I begrudgingly admire Michael Bay. I don’t like the Transformers movies, which he directed from scripts by Alex Kurtzman & Roberto Orci and Ehren Kruger, and I’m not convinced anyone else does either, but they look shiny, make loud noises and generate obscene amounts of revenue. With no incentive other than to reap billions of dollars from the box office, he’s hit upon the most impressive of magic formulas, directing enormously profitable blockbusters that no one can muster enough enthusiasm to admit they don’t really enjoy.
I’ve only seen the first two Transformers movies, and you couldn’t pay me enough to see any more. The first one has its moments, but by the second, all traces of fun and coherence have been tossed out in favor of some of the most technically complex, structurally massive, emotionally bankrupt action sequences ever realized on film. These films are immense achievements in technological fortitude – the battles are pitched at a scale worthy of the size of the title characters. Bay shoots these movies as spectacles of war, forgetting that genuinely satisfying war movies deal with people or ideas first and spectacle second, even if the two are fundamentally linked. Done right, substance-free spectacle can be as stirring as cinema gets. But as impressive as it is that Bay managed to construct “realistic” robots that convincingly appear to emerge from everyday machinery, this achievement means nothing without a sense of proportion, or narrative consequence, or emotional weight, or comedic skill, or even visual beauty.
Transformers and particularly Transformers: Revenge of the Fallen have none of these things. Characters? Nah. Does anyone remember a single thing about Sam Witwicky (Shia LaBeouf), the unsuspecting team who became the human center of the Transformers enterprise in the first movie and rejoined the team in the second movie because…that’s what the script told him to do, I guess? LaBeouf had appealing charisma in those days, before he careened off the deep end wearing a paper bag on his head. But the character never made an impression, and his disposability ultimately proved a virtue. When LaBeouf made it clear that being the star of a popular franchise was no longer on his bucket list, Bay swapped him out for Mark Wahlberg, who was apparently jonesing to do a movie his kids would enjoy. I can’t imagine a worse punishment for two children than sitting them down to watch their father get swallowed up in the gaping maw of a Michael Bay movie, but I can’t fault Wahlberg for wanting to make a quick load of bucks.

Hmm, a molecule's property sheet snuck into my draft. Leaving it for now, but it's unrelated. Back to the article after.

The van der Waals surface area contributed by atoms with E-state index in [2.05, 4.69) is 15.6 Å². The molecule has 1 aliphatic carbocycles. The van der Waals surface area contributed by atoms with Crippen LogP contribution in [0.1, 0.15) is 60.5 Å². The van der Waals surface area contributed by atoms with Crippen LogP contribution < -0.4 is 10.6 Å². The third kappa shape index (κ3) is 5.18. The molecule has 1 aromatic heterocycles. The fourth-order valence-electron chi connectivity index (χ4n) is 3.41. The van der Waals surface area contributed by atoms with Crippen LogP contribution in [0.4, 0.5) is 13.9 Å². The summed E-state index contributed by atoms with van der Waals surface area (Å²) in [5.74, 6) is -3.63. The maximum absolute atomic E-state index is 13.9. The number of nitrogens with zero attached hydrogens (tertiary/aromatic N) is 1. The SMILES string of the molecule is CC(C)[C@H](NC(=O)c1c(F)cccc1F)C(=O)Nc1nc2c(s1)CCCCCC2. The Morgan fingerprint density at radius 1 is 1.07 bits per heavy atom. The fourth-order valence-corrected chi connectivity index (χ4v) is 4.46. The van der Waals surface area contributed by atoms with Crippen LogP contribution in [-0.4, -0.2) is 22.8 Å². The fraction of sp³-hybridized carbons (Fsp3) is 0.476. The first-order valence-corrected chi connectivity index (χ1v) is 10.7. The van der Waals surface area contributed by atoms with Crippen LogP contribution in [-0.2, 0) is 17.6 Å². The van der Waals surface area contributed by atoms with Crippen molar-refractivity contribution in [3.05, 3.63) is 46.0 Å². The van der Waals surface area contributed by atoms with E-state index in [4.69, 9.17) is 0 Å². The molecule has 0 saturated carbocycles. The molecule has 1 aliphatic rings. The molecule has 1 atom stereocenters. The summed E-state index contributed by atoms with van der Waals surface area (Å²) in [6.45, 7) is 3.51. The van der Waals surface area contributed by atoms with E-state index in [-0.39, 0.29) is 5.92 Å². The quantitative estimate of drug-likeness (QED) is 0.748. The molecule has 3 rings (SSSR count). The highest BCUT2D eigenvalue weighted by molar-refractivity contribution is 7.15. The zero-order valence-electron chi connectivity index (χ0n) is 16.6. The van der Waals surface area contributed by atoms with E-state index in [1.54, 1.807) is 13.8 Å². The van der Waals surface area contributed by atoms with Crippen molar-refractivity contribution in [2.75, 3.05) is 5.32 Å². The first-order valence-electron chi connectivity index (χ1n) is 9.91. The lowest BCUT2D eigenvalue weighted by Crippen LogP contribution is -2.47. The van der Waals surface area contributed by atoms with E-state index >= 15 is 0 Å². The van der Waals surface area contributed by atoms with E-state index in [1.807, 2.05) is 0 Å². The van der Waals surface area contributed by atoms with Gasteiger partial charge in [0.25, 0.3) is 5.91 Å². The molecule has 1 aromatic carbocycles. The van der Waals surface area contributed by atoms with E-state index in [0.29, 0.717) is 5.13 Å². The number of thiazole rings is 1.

But I don’t have to support his quest for riches, or anyone else’s. I’m not sure there’s ever been a movie that has appealed to me less than Transformers: Age of Extinction, which clocks in at an utterly absurd 165 minutes and doesn’t appear to have radically improved upon the original “trilogy.” I’ve never walked out of a theater in the middle of a movie, but I came close approximately 20% (or three hours) through Revenge of the Fallen, which revels in the obliteration and features obnoxiously overcaffeinated actors shouting their lines for no apparent reason from beginning to end. The presence of Stanley Tucci, Titus Welliver, the voice of John Goodman and even a star turn from Wahlberg, who can be quite likable in the right context, won’t be enough to get me to pay for a ticket to Age of Extinction, just as Frances McDormand and John Malkovich couldn’t pull me into the previous installment. I only wish the title of this one were more literal. Alas, the series will likely continue, if early box-office returns are any indication. My only hope is that the people who go recognize these for what they are: expensive, cynical time sucks that looks like a million bucks and feels like a thousand pounds.
(Instead of spending four hours of your time trekking out to the theater to see Transformers: Age of Extinction this weekend, spend a few minutes reading Roger Ebert’s perfect review of Transformers: Revenge of the Fallen.)